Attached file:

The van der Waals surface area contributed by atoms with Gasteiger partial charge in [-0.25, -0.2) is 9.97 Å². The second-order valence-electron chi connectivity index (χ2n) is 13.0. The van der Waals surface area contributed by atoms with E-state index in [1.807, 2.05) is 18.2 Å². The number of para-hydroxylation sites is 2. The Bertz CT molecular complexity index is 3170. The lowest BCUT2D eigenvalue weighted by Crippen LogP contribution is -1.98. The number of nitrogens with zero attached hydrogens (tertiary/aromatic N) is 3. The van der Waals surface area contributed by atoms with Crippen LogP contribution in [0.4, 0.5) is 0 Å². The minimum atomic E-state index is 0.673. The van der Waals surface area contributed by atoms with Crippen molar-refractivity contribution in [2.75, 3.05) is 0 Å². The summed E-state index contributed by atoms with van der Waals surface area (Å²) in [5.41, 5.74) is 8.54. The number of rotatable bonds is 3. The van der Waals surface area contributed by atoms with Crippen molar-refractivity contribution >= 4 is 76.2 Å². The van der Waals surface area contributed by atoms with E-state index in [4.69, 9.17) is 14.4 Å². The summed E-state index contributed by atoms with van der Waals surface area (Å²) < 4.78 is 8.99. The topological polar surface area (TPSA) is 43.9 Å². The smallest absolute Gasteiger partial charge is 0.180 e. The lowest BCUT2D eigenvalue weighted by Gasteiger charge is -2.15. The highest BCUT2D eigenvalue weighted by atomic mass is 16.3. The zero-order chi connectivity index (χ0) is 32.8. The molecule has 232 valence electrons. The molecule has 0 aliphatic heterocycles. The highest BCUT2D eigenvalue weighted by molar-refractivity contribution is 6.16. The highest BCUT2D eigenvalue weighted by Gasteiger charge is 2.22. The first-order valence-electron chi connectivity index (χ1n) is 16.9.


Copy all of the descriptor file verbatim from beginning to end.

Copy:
The van der Waals surface area contributed by atoms with Gasteiger partial charge in [-0.25, -0.2) is 9.97 Å². The second-order valence-electron chi connectivity index (χ2n) is 13.0. The van der Waals surface area contributed by atoms with E-state index in [1.807, 2.05) is 18.2 Å². The number of para-hydroxylation sites is 2. The Bertz CT molecular complexity index is 3170. The lowest BCUT2D eigenvalue weighted by Crippen LogP contribution is -1.98. The number of nitrogens with zero attached hydrogens (tertiary/aromatic N) is 3. The van der Waals surface area contributed by atoms with Crippen LogP contribution in [0.4, 0.5) is 0 Å². The minimum atomic E-state index is 0.673. The van der Waals surface area contributed by atoms with Crippen molar-refractivity contribution in [2.75, 3.05) is 0 Å². The summed E-state index contributed by atoms with van der Waals surface area (Å²) in [5.41, 5.74) is 8.54. The number of rotatable bonds is 3. The van der Waals surface area contributed by atoms with Crippen molar-refractivity contribution >= 4 is 76.2 Å². The van der Waals surface area contributed by atoms with E-state index in [4.69, 9.17) is 14.4 Å². The summed E-state index contributed by atoms with van der Waals surface area (Å²) < 4.78 is 8.99. The topological polar surface area (TPSA) is 43.9 Å². The smallest absolute Gasteiger partial charge is 0.180 e. The lowest BCUT2D eigenvalue weighted by Gasteiger charge is -2.15. The highest BCUT2D eigenvalue weighted by atomic mass is 16.3. The zero-order chi connectivity index (χ0) is 32.8. The molecule has 232 valence electrons. The molecule has 0 aliphatic heterocycles. The highest BCUT2D eigenvalue weighted by molar-refractivity contribution is 6.16. The highest BCUT2D eigenvalue weighted by Gasteiger charge is 2.22. The first-order valence-electron chi connectivity index (χ1n) is 16.9.